The Sakskrit word mantra originates from manas (mind) and tra, "to free from," "deliver" or "protect." A mantra shields the mind and frees it from the world. Chanting mantras is not an end in itself, but a way to approach the ultimate truth or highest state of consciousness. "Mantra is a combination of words that stand for the Supreme Reality," says Swami Ramdas.
Mantra yoga is a type of yoga that uses sacred and potent Sanskrit mantras to create and deepen the meditative aspects of a hatha yoga practice. Mantra yoga is a spiritual science that is meant to absorb the mind through focusing on sound, duration, and the number of mantra repetitions. Repetition of the mantras is a way to get closer to Atman, the divinity within, and it creates powerful positive vibrations that serve both the one who chants and the one who listens.
Mantra yoga is also referred to as Japa yoga. Japa is a Sanskrit word for the act of repeating and chanting Sanskrit mantras. Swami Vivekananda tell us "Is prayer a magic formula, by repeating which, even is you do not work hard, you gain miraculous results? No. All have to work hard; all have to reach the depths of that infinite Energy. Behind the poor, behind the rich, there is the same infinite Energy. It is not that one man works hard, and another by repeating a few words achieves results. This universe is a constant prayer. If you take prayer in this sense, I am with you. Words are not necessary. Better is silent prayer."
In the Indian Vedic tradition, mantras have a unique blend of sounds. The vibrational energy released through the repetition of mantras, or japa, out loud, wispered or soundlessly, sets up a powerful pattern of effects in the mind and body that may assist spiritual transformation, bringing us more in tune with our higher selves.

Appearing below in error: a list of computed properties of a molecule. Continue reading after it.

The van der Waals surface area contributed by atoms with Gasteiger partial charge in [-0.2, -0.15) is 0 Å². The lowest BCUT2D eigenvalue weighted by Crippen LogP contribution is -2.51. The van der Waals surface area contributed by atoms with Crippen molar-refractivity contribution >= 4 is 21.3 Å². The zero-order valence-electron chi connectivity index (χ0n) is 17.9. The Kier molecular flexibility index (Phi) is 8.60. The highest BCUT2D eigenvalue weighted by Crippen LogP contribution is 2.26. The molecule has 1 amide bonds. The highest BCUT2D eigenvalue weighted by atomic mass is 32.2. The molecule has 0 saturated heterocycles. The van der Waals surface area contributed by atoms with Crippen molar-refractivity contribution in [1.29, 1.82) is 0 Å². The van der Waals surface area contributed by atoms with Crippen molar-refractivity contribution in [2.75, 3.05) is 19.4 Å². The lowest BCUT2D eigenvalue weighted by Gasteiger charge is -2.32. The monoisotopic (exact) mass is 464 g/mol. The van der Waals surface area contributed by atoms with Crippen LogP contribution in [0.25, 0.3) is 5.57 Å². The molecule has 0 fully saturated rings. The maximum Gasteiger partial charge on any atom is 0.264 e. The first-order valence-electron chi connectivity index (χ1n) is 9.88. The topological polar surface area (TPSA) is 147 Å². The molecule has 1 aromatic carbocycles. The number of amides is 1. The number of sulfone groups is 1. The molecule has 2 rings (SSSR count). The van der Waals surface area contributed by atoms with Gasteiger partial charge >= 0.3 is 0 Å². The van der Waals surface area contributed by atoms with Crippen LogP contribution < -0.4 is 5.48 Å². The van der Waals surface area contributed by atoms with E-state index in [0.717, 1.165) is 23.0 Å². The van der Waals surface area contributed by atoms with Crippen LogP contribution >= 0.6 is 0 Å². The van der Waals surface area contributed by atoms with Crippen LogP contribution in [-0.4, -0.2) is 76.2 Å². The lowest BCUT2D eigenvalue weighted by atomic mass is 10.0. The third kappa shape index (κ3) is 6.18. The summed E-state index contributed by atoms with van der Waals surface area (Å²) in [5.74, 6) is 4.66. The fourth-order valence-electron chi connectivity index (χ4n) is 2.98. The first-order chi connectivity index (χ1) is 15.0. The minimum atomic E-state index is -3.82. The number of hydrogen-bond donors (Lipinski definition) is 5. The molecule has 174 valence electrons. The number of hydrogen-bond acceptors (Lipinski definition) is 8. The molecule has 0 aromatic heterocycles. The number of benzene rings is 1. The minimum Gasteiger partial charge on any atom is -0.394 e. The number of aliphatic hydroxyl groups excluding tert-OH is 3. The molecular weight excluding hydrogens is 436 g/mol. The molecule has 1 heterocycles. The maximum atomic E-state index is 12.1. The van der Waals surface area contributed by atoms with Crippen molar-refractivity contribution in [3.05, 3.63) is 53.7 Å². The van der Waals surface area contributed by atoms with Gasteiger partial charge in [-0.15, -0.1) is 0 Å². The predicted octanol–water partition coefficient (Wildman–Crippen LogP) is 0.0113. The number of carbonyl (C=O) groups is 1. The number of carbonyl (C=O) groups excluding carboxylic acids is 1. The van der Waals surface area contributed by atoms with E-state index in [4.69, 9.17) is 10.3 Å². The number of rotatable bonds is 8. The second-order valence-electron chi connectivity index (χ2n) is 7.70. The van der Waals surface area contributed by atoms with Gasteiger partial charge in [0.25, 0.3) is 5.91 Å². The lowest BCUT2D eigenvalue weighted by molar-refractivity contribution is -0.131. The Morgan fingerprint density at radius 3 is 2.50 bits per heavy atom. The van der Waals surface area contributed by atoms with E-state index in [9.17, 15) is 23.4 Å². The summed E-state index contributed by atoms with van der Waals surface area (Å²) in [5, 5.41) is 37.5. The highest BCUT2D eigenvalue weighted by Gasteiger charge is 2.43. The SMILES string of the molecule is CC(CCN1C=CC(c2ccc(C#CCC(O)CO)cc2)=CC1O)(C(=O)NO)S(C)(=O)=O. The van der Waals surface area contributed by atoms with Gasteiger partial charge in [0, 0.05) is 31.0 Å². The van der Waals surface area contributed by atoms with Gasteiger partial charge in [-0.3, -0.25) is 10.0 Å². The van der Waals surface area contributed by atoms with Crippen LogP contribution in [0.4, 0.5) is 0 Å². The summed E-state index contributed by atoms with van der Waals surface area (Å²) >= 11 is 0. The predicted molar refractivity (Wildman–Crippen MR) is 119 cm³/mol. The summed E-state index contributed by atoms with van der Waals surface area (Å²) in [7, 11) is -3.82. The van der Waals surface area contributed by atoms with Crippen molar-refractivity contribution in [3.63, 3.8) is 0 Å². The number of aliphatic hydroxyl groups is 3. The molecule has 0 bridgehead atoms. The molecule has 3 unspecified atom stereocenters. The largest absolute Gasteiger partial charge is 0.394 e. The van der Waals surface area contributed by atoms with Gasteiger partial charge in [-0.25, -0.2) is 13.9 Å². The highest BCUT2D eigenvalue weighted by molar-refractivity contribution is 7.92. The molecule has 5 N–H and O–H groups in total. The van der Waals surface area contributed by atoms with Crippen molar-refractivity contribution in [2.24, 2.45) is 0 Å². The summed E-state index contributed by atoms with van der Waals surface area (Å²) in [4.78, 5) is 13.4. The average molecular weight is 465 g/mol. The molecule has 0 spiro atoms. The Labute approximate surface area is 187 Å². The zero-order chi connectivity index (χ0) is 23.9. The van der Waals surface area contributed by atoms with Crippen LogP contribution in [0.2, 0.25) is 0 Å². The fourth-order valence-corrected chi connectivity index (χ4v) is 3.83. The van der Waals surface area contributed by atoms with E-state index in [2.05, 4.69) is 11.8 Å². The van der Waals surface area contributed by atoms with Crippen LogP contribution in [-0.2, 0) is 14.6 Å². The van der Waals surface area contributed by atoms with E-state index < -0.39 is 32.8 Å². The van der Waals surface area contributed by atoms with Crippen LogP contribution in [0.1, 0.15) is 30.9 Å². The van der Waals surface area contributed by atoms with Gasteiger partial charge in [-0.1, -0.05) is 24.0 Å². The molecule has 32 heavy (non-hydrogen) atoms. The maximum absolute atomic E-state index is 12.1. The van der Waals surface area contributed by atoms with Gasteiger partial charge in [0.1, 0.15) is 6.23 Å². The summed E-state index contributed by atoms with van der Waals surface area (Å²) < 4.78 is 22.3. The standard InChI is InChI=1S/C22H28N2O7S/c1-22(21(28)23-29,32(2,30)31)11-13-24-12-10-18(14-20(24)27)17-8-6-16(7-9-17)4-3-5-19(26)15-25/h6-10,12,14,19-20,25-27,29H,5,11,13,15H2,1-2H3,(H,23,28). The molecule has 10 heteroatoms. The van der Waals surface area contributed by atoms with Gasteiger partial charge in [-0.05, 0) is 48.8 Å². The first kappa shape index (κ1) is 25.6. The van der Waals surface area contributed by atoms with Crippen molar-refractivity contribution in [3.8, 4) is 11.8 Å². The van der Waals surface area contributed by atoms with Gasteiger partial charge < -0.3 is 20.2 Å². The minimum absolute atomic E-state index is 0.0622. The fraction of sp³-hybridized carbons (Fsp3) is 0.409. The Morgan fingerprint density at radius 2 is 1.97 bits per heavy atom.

Mantra yoga counterbalances rajas (agitation) and tamas (inertia), which allows the practitioner to move into a complete state of consciousness. Chanting mantras quiets and calms the mind, creates inner-focus and is great for slowing the breath. Mantra yoga is highly beneficial to the practitioner as it improves overall health and mental stability.
Although Mantra yoga is considered an innovation of Yoga, it has been adopted and developed by other religions as well. Religions like Buddhism and Jainism have embraced Mantra yoga as part of their own efforts to reach enlightenment.
Mantra yoga can be practiced in three ways. The first is called baikhari, wherein the mantra is chanted out loud. This type of chanting is beneficial for removing unwanted thoughts from the mind to make the meditation process easier. The second method of chanting is called upanshu, in which the mantra is whispered in a voice that only the practitioner can hear. The third method is chanting the mantra silently in one's head. This is called manasic and it is used by advanced practitioners. Individuals may also like to use malas (yoga beads or Hindu prayer beads) to keep count of their repetitions.
There are three main types of Sanskrit mantras: conceptual sounds such as Om, which refer to or identify with the Absolute, invocations of specific deities and seed or bija mantras derived from Sanskrit sounds of the chakra energy centers. A mantra should independently be chosen and bestowed by a guru or mantrakara (mantra-maker), handed down from the guru to his disciple through the generations intact from the primary ancient rishi (seer) who first received it. The stringent rules which govern the sound's pronunciation and duration, pitch and intonation ensure that a mantra is preserved in its vibrant, original form.
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